Now up over 30% since the beginning of 2021, the Cineworld (LSE: CINE) share price is looking perky. For perspective, the FTSE 250 index featuring the silver screen operator is up just 2%.
As good as this performance is for those who had the courage to invest, I’m more likely to buy a related stock from the US market. Before revealing its identity, I’ll briefly recap on why I’m not tempted by Cineworld.
Cineworld share price: too much too soon?
First and foremost, the company remains heavily indebted and dependent on fresh liquidity to keep going. It’s somewhat inevitable that many traders are betting the Cineworld share price will fall in the months ahead.
Second, the movie schedule continues to be impacted by the pandemic. Since studios need to be confident that they can make a decent return on their money, I wouldn’t be shocked if more delays were announced.
Third, there’s no guarantee moviegoers will rush back when cinemas reopen. This may be due to an ongoing psychological wound left by coronavirus or the simple desire to be outdoors when good weather arrives.
To be fair, Cineworld has some plus points too. Consumers are craving a return to much-loved activities and it could benefit even more from people being unable to go on holiday for much of 2021.
As an investor, however, I need to be sure that my money goes into high-quality, multiple-product companies more likely to survive the coronavirus storm. This brings me to a far less risky alternative in the entertainment space.
This US stock looks like a better bet
At £333bn, US behemoth Disney (NYSE: DIS) towers above Cineworld in size. But it’s not just its sheer market clout that makes this a more defensive pick. Disney owns some of the biggest brands/franchises going, including Star Wars and Marvel as well as companies such as Pixar. It has theme parks, cruise liners and exposure to sports via ESPN. It earns stacks of cash from merchandising every year.
I’d say Cineworld needs Disney a whole lot more than Disney needs Cineworld. The US giant can easily distribute its own films and TV shows via its streaming service. Boosted by people being forced to stay indoors due to lockdowns, it now has 95 million subscribers to Disney+. It expects up to 260 million by 2024.
No sure thing
Naturally, there are still challenges ahead. Disneyland and co remain closed due to the coronavirus. Even once they are permitted to open, restrictions on the number of visitors are possible. If not, social distancing measures look inevitable, which doesn’t exactly sit well with the ‘magical’ atmosphere it wants to create. In addition to this, departures of its cruise ships remain suspended. Naturally, Disney will also continue to face stiff competition for eyeballs from the likes of Netflix and Amazon.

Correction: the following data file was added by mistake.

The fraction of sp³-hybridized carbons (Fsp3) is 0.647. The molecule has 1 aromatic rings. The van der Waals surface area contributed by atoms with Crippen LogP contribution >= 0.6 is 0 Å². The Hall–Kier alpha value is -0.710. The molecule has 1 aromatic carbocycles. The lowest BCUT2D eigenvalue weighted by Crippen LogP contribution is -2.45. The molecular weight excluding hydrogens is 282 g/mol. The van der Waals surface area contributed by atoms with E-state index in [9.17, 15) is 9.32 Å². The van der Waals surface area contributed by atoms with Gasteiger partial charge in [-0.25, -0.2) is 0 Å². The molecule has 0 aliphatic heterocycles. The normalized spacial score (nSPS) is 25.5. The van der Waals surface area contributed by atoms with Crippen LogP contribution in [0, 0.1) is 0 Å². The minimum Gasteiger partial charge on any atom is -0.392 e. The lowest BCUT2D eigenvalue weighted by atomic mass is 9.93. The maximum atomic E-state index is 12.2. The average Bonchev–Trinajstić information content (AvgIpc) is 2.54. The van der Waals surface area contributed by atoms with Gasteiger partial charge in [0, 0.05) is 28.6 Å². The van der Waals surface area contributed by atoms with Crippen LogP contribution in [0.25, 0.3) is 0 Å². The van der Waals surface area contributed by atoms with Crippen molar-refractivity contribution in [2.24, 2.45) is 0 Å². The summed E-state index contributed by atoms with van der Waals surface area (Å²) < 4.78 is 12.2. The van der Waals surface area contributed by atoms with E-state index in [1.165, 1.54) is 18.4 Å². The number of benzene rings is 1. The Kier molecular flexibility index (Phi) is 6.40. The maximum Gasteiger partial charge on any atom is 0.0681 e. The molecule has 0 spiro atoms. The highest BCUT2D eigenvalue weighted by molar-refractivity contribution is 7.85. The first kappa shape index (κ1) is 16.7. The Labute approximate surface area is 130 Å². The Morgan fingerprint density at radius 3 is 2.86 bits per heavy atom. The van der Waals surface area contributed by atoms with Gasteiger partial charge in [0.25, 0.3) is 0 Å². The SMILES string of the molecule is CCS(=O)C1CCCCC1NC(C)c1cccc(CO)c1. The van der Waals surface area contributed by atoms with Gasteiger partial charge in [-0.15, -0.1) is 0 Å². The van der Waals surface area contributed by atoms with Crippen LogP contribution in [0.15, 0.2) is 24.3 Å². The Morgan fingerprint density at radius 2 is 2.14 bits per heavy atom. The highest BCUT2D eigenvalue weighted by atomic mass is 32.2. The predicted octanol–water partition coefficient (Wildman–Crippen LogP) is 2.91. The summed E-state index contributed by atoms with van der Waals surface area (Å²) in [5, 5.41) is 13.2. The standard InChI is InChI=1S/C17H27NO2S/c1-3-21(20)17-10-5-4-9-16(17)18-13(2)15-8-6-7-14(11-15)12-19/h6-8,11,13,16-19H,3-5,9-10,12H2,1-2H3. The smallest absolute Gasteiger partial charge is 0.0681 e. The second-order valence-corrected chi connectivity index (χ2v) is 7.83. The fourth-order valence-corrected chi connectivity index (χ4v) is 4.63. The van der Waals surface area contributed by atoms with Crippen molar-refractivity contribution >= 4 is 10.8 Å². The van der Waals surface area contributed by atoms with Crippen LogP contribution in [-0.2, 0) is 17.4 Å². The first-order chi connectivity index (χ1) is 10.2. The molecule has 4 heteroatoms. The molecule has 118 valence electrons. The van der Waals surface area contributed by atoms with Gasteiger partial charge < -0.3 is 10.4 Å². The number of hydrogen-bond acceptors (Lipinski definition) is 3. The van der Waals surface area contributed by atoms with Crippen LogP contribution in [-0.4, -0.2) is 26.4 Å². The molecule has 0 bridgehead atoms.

Having recently hit a record high, one might reasonably argue that a lot of optimism is already in Disney’s share price too. A twist in the coronavirus tale could put paid to that. Due to the size difference, the Cineworld share price is theoretically more likely to double in value in the near future than Disney.
In spite of all this, I know which I’d feel more comfortable owning within my Stocks and Shares ISA. While Cineworld is on life support, the Mouse is in rude health.
John Mackey, CEO of Whole Foods Market, an Amazon subsidiary, is a member of The Motley Fool’s board of directors. Paul Summers has no position in any of the shares mentioned. The Motley Fool UK owns shares of and has recommended Amazon, Netflix, and Walt Disney and recommends the following options: long January 2022 $1920 calls on Amazon and short January 2022 $1940 calls on Amazon. Views expressed on the companies mentioned in this article are those of the writer and therefore may differ from the official recommendations we make in our subscription services such as Share Advisor, Hidden Winners and Pro. Here at The Motley Fool we believe that considering a diverse range of insights makes us better investors.